“This year we’re expecting that to grow, and we’re doing it on a skeleton budget and staff,” says Hayashi. “It’s very labor intensive. The 300 percent growth we’ve seen is by word of mouth — it’s not something we consciously set out to do, but we found there was a growing need. You have to have the right kind of person to do the job.”
Hayashi joined the center three-and-a-half years ago and oversees a modest $1.7 million budget.
“The center has a staff of 25 fulland part-time workers, and that includes our pre-school staff,” says Hayashi of her lean team. “We provide tuition assistance for pre-K-age children from low-income working families, food for more than 1,000 families in need, and activities that help more than 3,000 seniors maintain a healthy and active lifestyle.”
Recently, the center has seen an increase in the homeless knocking on its doors — and many are seniors with health issues.
“We know that homelessness is a big issue in Waikiki and is causing some of our visitors not to have a great experience,” says Hayashi. “Yes, many people are down, but they’re not out!”
Hayashi says “case coordinators” have been thrust into a role that didn’t exist a few years ago.
“Many people have financial limitations and sometimes it takes working with landlords,” explains Hayashi. “Is it possible to lower this person’s rent for a few months until this person can get back on their feet? We do whatever it takes to stabilize their situation. It takes more than just giving out a phone number.”
Those in the visitor industry recognize and appreciate the center’s good work.
“Every day, Waikiki Community Center brings joy to keiki and comfort to kupuna, and makes lives better for families in our communities,” says George Szigeti, president and CEO of Hawaii Tourism Authority. “The center is a trusted, treasured place for care, assistance and joy for those in need of support. Its importance to the way we live and how we show aloha to families and neighbors cannot be overstated.”
“WCC does a tremendous job in reaching everyone from keiki to kupuna,” says Hannemann. “Hawaii Lodging & Tourism Association has supported the center for many years, and I expect our members will happily continue to do so for decades to come.”
“We’re humbled to partner with WCC,” says Gibson. “They continue to do so much for the wonderful people of this island, and work tirelessly to enrich the lives of both young and old.”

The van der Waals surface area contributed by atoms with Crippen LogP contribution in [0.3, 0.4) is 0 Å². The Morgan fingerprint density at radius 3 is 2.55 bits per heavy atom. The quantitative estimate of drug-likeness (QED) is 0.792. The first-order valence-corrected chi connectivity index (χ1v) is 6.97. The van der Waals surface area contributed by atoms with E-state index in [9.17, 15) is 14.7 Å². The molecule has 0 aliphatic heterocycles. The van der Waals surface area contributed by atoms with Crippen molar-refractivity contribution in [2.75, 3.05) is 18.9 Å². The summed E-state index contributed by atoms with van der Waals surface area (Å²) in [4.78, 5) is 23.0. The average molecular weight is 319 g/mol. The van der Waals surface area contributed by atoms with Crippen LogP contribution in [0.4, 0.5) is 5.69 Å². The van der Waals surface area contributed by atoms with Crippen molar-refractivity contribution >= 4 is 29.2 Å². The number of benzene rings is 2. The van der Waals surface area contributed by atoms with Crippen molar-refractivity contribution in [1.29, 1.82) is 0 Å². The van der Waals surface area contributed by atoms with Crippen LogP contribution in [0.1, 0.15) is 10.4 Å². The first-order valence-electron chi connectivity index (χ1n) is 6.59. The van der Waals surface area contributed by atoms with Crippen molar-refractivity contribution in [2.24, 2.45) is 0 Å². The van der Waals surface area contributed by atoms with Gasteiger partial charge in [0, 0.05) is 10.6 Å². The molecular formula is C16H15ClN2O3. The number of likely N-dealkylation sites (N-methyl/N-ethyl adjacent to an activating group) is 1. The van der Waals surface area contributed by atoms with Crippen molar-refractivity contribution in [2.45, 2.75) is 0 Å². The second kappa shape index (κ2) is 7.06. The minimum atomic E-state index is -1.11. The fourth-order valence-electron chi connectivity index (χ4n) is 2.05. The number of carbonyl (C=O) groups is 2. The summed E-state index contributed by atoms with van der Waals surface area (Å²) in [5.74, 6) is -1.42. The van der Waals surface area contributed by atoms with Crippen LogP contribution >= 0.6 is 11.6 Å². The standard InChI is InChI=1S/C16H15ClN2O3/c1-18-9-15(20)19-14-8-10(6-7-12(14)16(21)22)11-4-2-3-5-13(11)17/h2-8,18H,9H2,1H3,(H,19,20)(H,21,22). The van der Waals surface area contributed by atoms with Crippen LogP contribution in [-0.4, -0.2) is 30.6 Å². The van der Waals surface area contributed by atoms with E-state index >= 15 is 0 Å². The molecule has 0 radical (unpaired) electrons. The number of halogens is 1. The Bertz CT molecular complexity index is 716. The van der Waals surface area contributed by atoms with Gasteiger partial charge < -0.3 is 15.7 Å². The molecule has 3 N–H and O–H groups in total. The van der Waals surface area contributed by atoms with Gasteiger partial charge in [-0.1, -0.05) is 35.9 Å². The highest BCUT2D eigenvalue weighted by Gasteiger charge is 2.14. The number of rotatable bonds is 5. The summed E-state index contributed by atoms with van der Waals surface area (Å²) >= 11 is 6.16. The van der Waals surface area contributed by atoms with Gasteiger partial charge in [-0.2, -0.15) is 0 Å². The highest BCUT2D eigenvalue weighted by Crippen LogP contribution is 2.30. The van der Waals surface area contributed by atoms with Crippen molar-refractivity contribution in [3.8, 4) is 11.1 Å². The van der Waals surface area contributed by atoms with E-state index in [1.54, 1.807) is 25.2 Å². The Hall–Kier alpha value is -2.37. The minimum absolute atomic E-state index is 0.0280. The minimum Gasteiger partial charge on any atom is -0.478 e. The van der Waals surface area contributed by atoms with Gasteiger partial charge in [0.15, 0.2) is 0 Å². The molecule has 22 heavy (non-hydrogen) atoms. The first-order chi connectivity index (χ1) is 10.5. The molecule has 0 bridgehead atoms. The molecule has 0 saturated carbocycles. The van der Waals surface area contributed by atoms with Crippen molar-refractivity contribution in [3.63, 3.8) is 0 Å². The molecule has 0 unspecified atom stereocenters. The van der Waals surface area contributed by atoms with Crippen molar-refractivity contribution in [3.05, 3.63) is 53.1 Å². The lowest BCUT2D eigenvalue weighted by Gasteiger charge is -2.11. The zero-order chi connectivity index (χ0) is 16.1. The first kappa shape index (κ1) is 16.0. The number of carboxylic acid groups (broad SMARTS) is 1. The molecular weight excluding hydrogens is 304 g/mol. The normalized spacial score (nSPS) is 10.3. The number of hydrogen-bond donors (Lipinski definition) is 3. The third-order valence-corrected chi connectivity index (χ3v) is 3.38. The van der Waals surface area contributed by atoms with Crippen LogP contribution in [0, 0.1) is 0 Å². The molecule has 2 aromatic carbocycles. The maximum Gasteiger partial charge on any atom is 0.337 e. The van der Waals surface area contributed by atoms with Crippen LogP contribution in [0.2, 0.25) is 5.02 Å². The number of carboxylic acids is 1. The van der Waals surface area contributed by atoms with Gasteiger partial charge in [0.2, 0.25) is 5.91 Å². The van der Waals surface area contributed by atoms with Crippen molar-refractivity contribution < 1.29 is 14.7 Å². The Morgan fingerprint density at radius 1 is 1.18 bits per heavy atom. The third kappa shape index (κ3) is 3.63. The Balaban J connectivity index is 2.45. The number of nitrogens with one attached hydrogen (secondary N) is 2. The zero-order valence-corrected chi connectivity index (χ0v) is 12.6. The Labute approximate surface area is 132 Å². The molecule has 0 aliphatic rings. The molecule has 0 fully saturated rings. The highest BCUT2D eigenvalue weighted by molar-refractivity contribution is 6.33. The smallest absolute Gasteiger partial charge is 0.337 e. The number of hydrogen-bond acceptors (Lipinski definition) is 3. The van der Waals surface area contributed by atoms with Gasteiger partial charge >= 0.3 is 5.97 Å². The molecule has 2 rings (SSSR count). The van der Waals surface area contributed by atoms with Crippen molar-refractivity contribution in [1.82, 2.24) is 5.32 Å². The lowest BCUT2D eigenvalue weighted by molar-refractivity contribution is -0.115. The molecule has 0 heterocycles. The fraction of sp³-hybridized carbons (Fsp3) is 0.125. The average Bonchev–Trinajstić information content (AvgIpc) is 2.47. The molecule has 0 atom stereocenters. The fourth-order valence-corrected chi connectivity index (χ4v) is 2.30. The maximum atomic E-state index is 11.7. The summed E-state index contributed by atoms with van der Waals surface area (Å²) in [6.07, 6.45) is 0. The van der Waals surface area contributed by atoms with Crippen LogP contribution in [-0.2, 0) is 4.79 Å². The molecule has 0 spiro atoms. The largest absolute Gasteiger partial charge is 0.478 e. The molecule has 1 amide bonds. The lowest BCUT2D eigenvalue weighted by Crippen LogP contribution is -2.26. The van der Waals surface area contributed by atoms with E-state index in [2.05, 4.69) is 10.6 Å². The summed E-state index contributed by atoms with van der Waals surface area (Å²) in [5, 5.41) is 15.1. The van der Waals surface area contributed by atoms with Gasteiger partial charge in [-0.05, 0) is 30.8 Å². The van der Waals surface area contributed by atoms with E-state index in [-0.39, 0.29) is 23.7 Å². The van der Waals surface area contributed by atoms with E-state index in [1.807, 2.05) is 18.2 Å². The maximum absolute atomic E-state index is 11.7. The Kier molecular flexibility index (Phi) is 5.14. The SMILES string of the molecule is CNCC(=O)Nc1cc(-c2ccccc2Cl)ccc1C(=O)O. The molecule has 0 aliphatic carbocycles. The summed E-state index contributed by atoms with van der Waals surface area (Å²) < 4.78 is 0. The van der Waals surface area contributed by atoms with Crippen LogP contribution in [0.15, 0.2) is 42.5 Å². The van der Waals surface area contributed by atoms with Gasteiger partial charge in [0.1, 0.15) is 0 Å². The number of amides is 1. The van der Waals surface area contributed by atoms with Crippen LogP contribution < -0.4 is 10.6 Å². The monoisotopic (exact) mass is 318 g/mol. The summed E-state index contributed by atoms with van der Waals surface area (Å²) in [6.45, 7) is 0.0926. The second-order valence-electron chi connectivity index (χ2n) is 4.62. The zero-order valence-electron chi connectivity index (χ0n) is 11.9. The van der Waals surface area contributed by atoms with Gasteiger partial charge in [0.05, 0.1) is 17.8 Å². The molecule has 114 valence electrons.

Each year, the beach challenge honors notable Hawaii men and women who have contributed to Hawaii’s water culture. This year’s honoree is Oahu Hawaiian Canoe Racing Association (OHCRA).
“We are very proud to be a part of the Duke Kahanamoku Beach Challenge,” says OHCRA president Luana Froiseth. “It’s an honor for an organization that’s been around for a long time.”
And like WCC, OHCRA aims to serve a wide audience.
“Our goal is to go into communities and serve people who want to paddle, it’s not only Oahu,” says Froiseth. “OHCRA strives to help everyone and perpetuate the sport any way we can, like Duke did!”
Duke would be proud of both organizations.
“Duke was renowned for his warmth and kindness, traits he imparted to people everywhere he went,” reflects Szigeti. “The spirit of his legacy as Hawaii’s Ambassador of Aloha is being carried forward not just with this annual ocean sports competition, but also daily in the services provided by Waikiki Community Center.”
“I believe Duke would think the center is a good representation of Hawaii’s aloha spirit,” says Hayashi. “We help everyone. We don’t turn anyone away. We welcome all, no matter how long you’ve been in Hawaii.”
For more information about WCC, call 923-1802 or visit waikikicommunitycenter.org.
In Hawaii, we greet friends, loved ones or strangers with Aloha, which means love.
Aloha is the key word to the universal spirit of real hospitality which makes Hawaii renowned as the world center of understanding and fellow ship. Try meeting or leaving people with Aloha. You’ll be surprised by their reaction.
I believe it, and it is my creed.
Aloha to you.
— Duke Paoa Kahanamoku